Egypt’s House of Representatives approved, on Monday, a government-proposed draft law amending some of the provisions under the country’s mental health care law No 71 of 2009.
The amendments were discussed and approved at an earlier session in April 2020, with today’s parliamentary approval given after a final vote.
The law aims to protect the rights of people with mental illness, providing them with more protection against any forms of abuse or exploitation. It also provides mechanisms for legal accountability in case of any violations.
The bill stipulates that a National Council for Mental Health shall be formed, per a decision by the Prime Minister. The council is set to supervise and monitor regional councils of mental health, and set policies that ensure patient safety and respect of their rights. At the same time, the council will also ensure the implementation of the mental health patient’s care law, in addition to other missions.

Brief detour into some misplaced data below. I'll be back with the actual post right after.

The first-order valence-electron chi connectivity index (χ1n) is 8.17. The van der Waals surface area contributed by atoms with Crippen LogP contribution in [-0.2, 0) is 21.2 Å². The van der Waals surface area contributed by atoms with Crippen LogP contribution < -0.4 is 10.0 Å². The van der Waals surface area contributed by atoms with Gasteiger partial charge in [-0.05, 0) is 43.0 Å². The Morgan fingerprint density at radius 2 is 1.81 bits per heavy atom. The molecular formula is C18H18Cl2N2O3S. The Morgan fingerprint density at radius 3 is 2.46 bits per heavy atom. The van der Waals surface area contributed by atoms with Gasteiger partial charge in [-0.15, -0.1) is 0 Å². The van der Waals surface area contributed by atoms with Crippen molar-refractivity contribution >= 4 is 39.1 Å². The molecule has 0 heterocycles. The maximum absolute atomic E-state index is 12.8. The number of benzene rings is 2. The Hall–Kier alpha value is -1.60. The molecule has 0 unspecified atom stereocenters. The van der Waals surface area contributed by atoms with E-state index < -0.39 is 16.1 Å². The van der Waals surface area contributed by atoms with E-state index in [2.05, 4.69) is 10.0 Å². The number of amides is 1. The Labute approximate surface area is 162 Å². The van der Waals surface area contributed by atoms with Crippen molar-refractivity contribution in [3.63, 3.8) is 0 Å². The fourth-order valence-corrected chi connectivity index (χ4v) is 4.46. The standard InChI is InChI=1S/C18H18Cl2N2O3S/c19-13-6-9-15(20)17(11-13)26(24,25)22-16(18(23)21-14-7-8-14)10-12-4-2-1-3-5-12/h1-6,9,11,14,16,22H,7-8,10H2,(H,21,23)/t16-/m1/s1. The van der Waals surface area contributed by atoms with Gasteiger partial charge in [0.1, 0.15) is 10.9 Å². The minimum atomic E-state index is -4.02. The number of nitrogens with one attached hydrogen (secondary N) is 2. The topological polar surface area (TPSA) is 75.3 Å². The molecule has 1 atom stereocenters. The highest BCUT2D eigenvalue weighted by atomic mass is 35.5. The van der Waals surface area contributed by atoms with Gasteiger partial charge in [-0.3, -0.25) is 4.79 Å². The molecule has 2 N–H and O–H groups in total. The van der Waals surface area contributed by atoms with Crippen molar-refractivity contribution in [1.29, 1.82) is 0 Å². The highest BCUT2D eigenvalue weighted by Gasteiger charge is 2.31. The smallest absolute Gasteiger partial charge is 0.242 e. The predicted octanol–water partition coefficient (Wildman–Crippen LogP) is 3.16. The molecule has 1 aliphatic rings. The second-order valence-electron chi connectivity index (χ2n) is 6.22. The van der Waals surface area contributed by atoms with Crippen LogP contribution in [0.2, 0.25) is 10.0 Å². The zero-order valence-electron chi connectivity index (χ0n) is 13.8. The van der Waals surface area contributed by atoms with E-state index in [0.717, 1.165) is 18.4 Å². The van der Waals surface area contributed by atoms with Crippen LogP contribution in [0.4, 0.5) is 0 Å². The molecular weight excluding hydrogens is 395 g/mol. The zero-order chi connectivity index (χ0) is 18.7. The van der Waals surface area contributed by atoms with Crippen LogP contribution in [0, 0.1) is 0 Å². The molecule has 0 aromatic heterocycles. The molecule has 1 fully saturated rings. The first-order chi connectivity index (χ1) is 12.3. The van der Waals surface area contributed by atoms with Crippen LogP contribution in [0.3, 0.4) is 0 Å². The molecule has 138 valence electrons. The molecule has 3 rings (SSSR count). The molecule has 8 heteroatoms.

The amendments include a new chapter regulating the practice of non-psychiatric professions, covering psychotherapists implementing treatment plans. This will occur under the supervision of a psychiatrist, in which the psychotherapists will use cognitive, behavioural therapies and other treatments.
It stipulates that psychiatrists who practice the profession without a licence will face imprisonment for a period not exceeding two years, a maximum fine of EGP 50,000, or both.
The amendments also prohibit the compulsory admission of any person for treatment at mental health facilities, without the approval of a psychiatrist. Their treatment at such facilities will only occur in case of obvious signs of severe mental illness requiring treatment at a suitable facility.
The patient’s admission, according to the law, shall be in two cases: if signs of mental illness represent a serious threat to the patient’s life or the health and safety of others; or there is a provable possibility of an impending severe deterioration in the patient’s mental health.